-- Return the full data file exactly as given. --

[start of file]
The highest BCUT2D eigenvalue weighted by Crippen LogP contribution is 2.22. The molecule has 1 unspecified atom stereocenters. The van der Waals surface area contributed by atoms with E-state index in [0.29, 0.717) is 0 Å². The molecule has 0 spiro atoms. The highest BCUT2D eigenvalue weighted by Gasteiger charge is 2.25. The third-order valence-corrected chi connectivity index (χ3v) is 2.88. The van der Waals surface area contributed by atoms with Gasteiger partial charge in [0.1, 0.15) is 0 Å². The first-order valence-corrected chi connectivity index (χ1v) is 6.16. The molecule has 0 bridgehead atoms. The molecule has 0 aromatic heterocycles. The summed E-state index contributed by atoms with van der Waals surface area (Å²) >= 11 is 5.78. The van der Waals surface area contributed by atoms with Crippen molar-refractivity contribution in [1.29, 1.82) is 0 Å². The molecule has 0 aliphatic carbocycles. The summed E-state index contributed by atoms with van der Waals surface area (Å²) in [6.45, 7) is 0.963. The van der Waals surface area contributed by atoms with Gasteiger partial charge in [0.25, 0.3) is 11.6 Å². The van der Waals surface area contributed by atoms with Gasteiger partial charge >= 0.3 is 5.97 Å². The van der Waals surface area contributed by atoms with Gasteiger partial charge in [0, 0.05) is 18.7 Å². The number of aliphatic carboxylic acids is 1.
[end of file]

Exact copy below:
The highest BCUT2D eigenvalue weighted by Crippen LogP contribution is 2.22. The molecule has 1 unspecified atom stereocenters. The van der Waals surface area contributed by atoms with E-state index in [0.29, 0.717) is 0 Å². The molecule has 0 spiro atoms. The highest BCUT2D eigenvalue weighted by Gasteiger charge is 2.25. The third-order valence-corrected chi connectivity index (χ3v) is 2.88. The van der Waals surface area contributed by atoms with Gasteiger partial charge in [0.1, 0.15) is 0 Å². The first-order valence-corrected chi connectivity index (χ1v) is 6.16. The molecule has 0 bridgehead atoms. The molecule has 0 aromatic heterocycles. The summed E-state index contributed by atoms with van der Waals surface area (Å²) >= 11 is 5.78. The van der Waals surface area contributed by atoms with Crippen molar-refractivity contribution in [1.29, 1.82) is 0 Å². The molecule has 0 aliphatic carbocycles. The summed E-state index contributed by atoms with van der Waals surface area (Å²) in [6.45, 7) is 0.963. The van der Waals surface area contributed by atoms with Gasteiger partial charge in [0.25, 0.3) is 11.6 Å². The van der Waals surface area contributed by atoms with Gasteiger partial charge >= 0.3 is 5.97 Å². The van der Waals surface area contributed by atoms with Gasteiger partial charge in [0, 0.05) is 18.7 Å². The number of aliphatic carboxylic acids is 1.